As terror attacks have left European countries, including France and Belgium, reeling over the last year, and the debate over a contentious burqini ban has feelings running high, The New York Times wanted to find out what such a tense atmosphere means for the daily lives of Muslim women on the continent. The newspaper heard from more than 1,000 women, and a familiar theme emerged: daily life had become “un combat” (French for “a struggle”), as the women face growing amounts of prejudice and Islamophobia. Taslima Amar, a 30-year-old teacher, told the newspaper she and her husband considered leaving France. “For years, we have had to put up with dirty looks and threatening remarks,” wrote Amar, who teaches in Pantin, a Paris suburb. “I’ve been asked to go back home (even though I am home).” This sentiment is echoed by Charlotte Monnier, an architecture student in Toulouse, a city in the South of France. “I am insulted, spat on (literally) every day in the subway, on the bus, at school. Yet I have never insulted or hit someone. No, I am just Muslim. I am seriously thinking of going to live elsewhere, where other people’s looks won’t make me cry every night in my bed,” she wrote, adding that she is afraid she’ll one day have to wear a yellow crescent on her clothes “like the Star of David for Jews not so long ago.”
Several of the women discussed the way headscarves are frowned upon in public life, expressing their dismay at the fact that they are not allowed to wear the veil in their workplace. Saima Ashraf, a 39-year old French woman says she experiences more freedom in London, where lives now.. “As a Frenchwoman, I would never have achieved what I have in London while wearing the veil. I am a politician in local government, deputy leader of my borough, and I wear the scarf. If I were in France, forget about it,” she wrote. The burqini ban is equally incomprehensible to these women: “This is everything I thought Europe was against. … How is it possible that in a ‘modern’ world, tanning naked is accepted but keeping your clothes on at the beach is not?” said Dina Srouji, a 23-year-old Belgian student. Ennaji Loubna, a 30-year-old sociology student from Perpignan, France was equally taken aback by the ban. “I am a woman who wears this full-coverage swimsuit. (“Burqini” is a term that is too loaded.)” she explained. “I used to settle for watching others enjoy the pleasures of swimming — at most I would go into the water in my street clothes, which is absolutely impractical. This piece of clothing has broken my chains.”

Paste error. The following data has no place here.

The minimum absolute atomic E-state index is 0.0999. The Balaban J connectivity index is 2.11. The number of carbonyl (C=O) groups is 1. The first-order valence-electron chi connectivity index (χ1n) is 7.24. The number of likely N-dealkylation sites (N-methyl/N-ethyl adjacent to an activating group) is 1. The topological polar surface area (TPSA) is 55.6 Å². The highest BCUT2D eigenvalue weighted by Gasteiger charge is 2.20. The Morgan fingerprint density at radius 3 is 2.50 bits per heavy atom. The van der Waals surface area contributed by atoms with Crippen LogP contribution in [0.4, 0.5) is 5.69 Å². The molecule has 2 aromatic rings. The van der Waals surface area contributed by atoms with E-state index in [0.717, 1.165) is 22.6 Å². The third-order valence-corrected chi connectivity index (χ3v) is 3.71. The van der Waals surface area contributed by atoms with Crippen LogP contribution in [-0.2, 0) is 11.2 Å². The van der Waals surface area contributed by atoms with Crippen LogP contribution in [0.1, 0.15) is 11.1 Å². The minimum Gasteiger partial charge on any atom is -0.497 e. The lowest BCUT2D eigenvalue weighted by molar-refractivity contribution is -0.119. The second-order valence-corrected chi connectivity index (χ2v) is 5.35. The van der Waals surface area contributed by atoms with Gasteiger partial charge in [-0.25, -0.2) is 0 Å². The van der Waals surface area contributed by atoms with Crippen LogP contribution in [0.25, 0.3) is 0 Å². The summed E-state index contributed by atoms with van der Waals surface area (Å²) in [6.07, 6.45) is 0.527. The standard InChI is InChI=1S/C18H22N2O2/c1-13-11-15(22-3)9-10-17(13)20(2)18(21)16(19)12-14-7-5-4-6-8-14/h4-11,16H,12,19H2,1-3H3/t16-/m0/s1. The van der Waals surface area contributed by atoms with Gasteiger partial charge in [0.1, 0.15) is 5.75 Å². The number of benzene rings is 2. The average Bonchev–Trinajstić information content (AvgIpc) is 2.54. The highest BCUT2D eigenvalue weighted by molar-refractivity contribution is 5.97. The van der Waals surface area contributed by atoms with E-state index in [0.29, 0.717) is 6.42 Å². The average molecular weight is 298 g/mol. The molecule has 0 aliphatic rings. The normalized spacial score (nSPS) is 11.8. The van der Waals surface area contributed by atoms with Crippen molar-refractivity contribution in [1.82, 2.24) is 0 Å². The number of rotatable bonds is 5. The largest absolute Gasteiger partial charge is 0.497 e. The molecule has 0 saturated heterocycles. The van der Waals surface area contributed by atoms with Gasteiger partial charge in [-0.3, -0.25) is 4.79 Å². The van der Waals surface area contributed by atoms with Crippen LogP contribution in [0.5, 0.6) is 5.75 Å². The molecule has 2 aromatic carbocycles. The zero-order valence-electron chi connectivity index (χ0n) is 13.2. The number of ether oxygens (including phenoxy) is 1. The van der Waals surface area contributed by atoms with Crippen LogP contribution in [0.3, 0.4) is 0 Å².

Read the full story at The New York Times.